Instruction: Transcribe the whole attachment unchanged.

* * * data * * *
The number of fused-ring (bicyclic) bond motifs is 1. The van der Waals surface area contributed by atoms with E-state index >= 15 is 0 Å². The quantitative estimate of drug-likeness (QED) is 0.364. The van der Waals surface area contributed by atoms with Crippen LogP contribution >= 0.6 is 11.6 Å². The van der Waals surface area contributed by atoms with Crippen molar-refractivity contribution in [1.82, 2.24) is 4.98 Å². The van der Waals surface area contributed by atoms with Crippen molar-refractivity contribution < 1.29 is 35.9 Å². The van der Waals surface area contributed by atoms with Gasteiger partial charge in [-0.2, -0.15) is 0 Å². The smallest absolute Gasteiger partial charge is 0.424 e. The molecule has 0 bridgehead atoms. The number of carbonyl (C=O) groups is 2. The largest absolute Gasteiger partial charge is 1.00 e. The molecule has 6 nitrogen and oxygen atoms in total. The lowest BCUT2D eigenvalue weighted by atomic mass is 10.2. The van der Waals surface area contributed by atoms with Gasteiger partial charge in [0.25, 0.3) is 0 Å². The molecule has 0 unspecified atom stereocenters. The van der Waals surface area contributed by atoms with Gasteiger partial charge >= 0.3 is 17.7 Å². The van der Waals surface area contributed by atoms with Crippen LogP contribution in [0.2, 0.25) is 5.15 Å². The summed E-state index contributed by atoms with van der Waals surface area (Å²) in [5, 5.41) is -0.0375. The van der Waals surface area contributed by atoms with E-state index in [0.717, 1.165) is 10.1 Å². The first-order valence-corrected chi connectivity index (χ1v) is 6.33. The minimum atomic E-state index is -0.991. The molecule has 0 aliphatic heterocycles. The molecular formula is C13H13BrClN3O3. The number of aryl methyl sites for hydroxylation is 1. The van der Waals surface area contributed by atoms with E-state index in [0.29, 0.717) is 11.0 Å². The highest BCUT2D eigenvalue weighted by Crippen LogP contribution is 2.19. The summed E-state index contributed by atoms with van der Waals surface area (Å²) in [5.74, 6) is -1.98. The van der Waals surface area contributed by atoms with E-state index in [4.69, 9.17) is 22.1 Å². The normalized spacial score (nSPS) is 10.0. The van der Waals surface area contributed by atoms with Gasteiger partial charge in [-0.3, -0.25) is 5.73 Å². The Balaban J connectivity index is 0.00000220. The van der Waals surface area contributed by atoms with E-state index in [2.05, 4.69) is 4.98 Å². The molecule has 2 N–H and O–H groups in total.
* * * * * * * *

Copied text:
The number of fused-ring (bicyclic) bond motifs is 1. The van der Waals surface area contributed by atoms with E-state index >= 15 is 0 Å². The quantitative estimate of drug-likeness (QED) is 0.364. The van der Waals surface area contributed by atoms with Crippen LogP contribution >= 0.6 is 11.6 Å². The van der Waals surface area contributed by atoms with Crippen molar-refractivity contribution in [1.82, 2.24) is 4.98 Å². The van der Waals surface area contributed by atoms with Crippen molar-refractivity contribution < 1.29 is 35.9 Å². The van der Waals surface area contributed by atoms with Gasteiger partial charge in [-0.2, -0.15) is 0 Å². The smallest absolute Gasteiger partial charge is 0.424 e. The molecule has 0 bridgehead atoms. The number of carbonyl (C=O) groups is 2. The largest absolute Gasteiger partial charge is 1.00 e. The molecule has 6 nitrogen and oxygen atoms in total. The lowest BCUT2D eigenvalue weighted by atomic mass is 10.2. The van der Waals surface area contributed by atoms with Gasteiger partial charge in [0.25, 0.3) is 0 Å². The molecule has 0 unspecified atom stereocenters. The van der Waals surface area contributed by atoms with Gasteiger partial charge >= 0.3 is 17.7 Å². The van der Waals surface area contributed by atoms with Crippen LogP contribution in [0.2, 0.25) is 5.15 Å². The summed E-state index contributed by atoms with van der Waals surface area (Å²) in [5, 5.41) is -0.0375. The van der Waals surface area contributed by atoms with E-state index in [0.717, 1.165) is 10.1 Å². The first-order valence-corrected chi connectivity index (χ1v) is 6.33. The minimum atomic E-state index is -0.991. The molecule has 0 aliphatic heterocycles. The molecular formula is C13H13BrClN3O3. The number of aryl methyl sites for hydroxylation is 1. The van der Waals surface area contributed by atoms with E-state index in [0.29, 0.717) is 11.0 Å². The highest BCUT2D eigenvalue weighted by Crippen LogP contribution is 2.19. The summed E-state index contributed by atoms with van der Waals surface area (Å²) in [5.74, 6) is -1.98. The van der Waals surface area contributed by atoms with E-state index in [4.69, 9.17) is 22.1 Å². The normalized spacial score (nSPS) is 10.0. The van der Waals surface area contributed by atoms with Gasteiger partial charge in [-0.3, -0.25) is 5.73 Å². The Balaban J connectivity index is 0.00000220. The van der Waals surface area contributed by atoms with E-state index in [2.05, 4.69) is 4.98 Å². The molecule has 2 N–H and O–H groups in total.